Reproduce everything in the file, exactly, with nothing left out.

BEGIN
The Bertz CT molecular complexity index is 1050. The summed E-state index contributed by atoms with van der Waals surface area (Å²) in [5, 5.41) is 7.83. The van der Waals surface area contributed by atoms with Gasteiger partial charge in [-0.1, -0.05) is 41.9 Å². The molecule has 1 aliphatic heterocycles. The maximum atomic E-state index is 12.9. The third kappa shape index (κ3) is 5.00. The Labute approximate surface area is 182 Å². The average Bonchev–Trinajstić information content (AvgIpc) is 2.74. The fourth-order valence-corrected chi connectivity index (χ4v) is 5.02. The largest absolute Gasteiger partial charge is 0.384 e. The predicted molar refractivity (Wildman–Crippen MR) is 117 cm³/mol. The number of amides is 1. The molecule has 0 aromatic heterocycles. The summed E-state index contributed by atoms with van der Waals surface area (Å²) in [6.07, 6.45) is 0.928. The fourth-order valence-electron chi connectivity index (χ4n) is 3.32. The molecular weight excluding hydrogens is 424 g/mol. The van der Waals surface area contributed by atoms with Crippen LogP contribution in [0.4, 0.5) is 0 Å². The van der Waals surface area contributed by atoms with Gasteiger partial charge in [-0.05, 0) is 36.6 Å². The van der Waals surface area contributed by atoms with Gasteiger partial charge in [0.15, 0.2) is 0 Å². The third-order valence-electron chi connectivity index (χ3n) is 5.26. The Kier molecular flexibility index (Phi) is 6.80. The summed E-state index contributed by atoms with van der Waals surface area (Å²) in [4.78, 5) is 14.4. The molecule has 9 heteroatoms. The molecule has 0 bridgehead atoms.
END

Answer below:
The Bertz CT molecular complexity index is 1050. The summed E-state index contributed by atoms with van der Waals surface area (Å²) in [5, 5.41) is 7.83. The van der Waals surface area contributed by atoms with Gasteiger partial charge in [-0.1, -0.05) is 41.9 Å². The molecule has 1 aliphatic heterocycles. The maximum atomic E-state index is 12.9. The third kappa shape index (κ3) is 5.00. The Labute approximate surface area is 182 Å². The average Bonchev–Trinajstić information content (AvgIpc) is 2.74. The fourth-order valence-corrected chi connectivity index (χ4v) is 5.02. The largest absolute Gasteiger partial charge is 0.384 e. The predicted molar refractivity (Wildman–Crippen MR) is 117 cm³/mol. The number of amides is 1. The molecule has 0 aromatic heterocycles. The summed E-state index contributed by atoms with van der Waals surface area (Å²) in [6.07, 6.45) is 0.928. The fourth-order valence-electron chi connectivity index (χ4n) is 3.32. The molecular weight excluding hydrogens is 424 g/mol. The van der Waals surface area contributed by atoms with Crippen LogP contribution in [0.4, 0.5) is 0 Å². The van der Waals surface area contributed by atoms with Gasteiger partial charge in [-0.05, 0) is 36.6 Å². The van der Waals surface area contributed by atoms with Gasteiger partial charge in [0.15, 0.2) is 0 Å². The third-order valence-electron chi connectivity index (χ3n) is 5.26. The Kier molecular flexibility index (Phi) is 6.80. The summed E-state index contributed by atoms with van der Waals surface area (Å²) in [4.78, 5) is 14.4. The molecule has 9 heteroatoms. The molecule has 0 bridgehead atoms.